Medical schools and residency programs have always sought excellence in the areas of education, research, and clinical care. However, these pursuits are not accomplished within a vacuum—rather, they are continually and necessarily influenced by social, cultural, political, legal, and economic forces. Persistent demographic inequalities coupled with rapidly evolving biomedical research and a complex legal landscape heighten our collective awareness and emphasize the continued need to consider medicine’s social contract when selecting, educating, and developing physicians and physician–scientists.
Selection—who gains access to a medical education and to a career as a physician, researcher, and/or faculty member—is as much art as science. Quantitative assessments of applicants yield valuable information but fail to convey the full story of an applicant and the paths they have taken. Human judgment and evidence-based practice remain critical parts of implementing selection processes that yield the desired outcomes. Holistic review, in promoting the use of strategically designed, evidence-driven, mission-based, diversity-aware processes, provides a conceptual and practical framework for marrying the art with the science without sacrificing the unique value that each brings.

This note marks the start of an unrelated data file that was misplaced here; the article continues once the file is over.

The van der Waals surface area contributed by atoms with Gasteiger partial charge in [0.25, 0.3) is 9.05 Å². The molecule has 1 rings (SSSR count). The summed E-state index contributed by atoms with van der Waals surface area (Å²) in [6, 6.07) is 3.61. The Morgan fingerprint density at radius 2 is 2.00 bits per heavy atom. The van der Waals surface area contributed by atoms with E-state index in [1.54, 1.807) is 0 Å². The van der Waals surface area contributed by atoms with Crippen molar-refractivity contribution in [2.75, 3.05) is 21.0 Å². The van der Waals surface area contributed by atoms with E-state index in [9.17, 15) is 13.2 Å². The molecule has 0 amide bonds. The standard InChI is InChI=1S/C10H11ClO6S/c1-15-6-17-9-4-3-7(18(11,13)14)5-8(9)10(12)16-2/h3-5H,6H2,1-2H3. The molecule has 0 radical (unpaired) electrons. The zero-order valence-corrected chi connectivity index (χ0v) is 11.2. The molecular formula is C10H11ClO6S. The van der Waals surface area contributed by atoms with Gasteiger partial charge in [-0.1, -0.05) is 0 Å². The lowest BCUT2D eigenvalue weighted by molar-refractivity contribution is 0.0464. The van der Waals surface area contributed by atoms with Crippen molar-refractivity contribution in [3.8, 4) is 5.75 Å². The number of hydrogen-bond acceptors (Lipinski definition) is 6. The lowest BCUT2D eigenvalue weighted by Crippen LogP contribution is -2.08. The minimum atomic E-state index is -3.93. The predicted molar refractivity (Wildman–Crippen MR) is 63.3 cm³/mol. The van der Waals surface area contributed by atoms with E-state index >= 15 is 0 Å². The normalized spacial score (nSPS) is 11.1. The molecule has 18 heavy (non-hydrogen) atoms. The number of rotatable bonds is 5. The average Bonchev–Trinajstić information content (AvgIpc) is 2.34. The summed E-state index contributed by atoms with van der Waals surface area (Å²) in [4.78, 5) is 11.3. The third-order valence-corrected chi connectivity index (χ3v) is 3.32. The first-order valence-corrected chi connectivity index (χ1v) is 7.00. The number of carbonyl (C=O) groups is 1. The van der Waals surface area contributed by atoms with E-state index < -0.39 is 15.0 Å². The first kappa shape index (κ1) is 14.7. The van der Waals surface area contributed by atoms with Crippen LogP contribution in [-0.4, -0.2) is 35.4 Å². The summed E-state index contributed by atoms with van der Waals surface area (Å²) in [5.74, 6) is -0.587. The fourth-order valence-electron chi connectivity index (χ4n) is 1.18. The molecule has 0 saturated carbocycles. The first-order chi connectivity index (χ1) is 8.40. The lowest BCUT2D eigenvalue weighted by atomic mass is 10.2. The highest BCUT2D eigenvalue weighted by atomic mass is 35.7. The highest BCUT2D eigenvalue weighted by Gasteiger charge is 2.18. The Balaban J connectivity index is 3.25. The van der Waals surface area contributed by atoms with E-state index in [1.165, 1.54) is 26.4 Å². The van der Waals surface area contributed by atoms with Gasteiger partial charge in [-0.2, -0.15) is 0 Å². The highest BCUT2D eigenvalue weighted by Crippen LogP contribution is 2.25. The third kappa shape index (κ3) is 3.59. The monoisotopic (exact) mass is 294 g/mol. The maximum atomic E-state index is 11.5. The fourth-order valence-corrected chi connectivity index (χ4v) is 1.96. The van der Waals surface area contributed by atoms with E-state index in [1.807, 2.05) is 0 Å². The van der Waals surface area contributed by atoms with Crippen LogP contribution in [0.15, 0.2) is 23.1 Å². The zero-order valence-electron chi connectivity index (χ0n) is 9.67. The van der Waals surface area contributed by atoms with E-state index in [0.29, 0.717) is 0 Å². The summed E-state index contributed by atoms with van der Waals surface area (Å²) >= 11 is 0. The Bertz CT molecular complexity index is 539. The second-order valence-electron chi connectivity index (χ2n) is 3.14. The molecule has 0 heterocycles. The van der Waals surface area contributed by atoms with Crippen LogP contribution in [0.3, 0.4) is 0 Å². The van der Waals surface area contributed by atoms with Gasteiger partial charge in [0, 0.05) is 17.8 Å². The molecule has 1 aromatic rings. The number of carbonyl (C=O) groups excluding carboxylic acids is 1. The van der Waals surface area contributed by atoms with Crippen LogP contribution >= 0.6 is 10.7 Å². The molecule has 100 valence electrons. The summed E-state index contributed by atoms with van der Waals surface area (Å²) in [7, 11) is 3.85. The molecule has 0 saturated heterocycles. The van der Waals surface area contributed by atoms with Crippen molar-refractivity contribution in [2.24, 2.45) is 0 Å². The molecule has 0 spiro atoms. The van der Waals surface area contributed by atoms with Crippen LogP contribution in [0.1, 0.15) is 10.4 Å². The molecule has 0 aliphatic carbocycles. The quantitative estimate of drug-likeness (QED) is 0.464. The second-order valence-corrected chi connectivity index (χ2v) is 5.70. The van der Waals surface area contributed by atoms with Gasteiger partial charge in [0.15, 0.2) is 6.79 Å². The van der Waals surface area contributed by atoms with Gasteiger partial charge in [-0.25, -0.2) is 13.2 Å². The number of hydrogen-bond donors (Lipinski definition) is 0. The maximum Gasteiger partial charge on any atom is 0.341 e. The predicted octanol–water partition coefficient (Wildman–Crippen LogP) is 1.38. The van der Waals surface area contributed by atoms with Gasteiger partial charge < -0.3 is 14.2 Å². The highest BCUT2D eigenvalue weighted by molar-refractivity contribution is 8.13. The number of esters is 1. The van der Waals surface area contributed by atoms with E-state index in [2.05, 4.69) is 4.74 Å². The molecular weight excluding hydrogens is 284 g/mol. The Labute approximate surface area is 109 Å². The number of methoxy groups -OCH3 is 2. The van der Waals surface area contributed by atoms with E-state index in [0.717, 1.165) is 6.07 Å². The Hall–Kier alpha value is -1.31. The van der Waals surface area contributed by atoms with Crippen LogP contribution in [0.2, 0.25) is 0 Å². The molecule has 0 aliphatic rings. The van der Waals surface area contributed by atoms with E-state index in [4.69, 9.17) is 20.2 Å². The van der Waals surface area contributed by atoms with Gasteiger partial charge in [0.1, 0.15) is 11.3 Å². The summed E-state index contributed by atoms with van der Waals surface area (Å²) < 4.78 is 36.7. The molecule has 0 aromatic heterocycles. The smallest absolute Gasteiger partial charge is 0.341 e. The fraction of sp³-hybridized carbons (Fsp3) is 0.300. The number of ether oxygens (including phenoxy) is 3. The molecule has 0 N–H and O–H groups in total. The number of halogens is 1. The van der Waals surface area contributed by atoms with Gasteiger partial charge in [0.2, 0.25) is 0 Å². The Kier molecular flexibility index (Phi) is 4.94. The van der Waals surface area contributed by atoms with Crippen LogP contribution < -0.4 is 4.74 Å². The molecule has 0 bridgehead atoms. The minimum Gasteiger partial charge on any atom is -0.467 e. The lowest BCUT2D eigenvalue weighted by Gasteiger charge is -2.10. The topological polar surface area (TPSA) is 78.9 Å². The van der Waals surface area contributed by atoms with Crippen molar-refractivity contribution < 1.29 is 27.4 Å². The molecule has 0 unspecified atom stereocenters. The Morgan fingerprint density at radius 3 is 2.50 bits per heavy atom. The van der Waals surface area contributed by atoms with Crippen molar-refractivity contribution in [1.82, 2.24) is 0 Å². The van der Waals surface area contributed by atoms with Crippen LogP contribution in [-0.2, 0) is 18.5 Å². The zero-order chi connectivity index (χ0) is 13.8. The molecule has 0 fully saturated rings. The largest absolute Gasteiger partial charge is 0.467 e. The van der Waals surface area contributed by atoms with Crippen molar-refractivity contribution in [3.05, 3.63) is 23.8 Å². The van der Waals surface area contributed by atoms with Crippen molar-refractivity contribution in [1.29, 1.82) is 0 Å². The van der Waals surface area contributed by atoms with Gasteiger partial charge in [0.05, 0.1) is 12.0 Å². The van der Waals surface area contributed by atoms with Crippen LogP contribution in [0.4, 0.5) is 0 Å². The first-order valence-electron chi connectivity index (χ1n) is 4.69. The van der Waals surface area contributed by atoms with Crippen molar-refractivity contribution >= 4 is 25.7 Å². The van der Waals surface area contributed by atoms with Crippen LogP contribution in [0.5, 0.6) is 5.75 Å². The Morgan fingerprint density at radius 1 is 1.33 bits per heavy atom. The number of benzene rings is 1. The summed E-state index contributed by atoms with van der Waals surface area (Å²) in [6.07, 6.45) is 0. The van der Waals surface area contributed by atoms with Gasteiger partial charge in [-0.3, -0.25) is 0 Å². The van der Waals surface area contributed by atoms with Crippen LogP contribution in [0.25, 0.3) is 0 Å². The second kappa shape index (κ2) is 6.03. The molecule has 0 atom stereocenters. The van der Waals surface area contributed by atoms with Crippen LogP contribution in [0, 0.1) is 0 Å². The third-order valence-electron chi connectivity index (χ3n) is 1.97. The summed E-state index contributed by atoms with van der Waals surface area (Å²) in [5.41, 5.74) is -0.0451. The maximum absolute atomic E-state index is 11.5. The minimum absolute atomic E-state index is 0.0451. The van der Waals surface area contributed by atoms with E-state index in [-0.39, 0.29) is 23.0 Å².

In this Commentary, the authors situate medical student selection as both responsive to and informed by broader social context, health and health care needs, educational research and evidence, and state and federal law and policy. They propose that holistic review is a strategic, mission-driven, evidence-based process that recognizes diversity as critical to excellence, offers a flexible framework for selecting future physicians, and facilitates achieving institutional mission and addressing societal needs.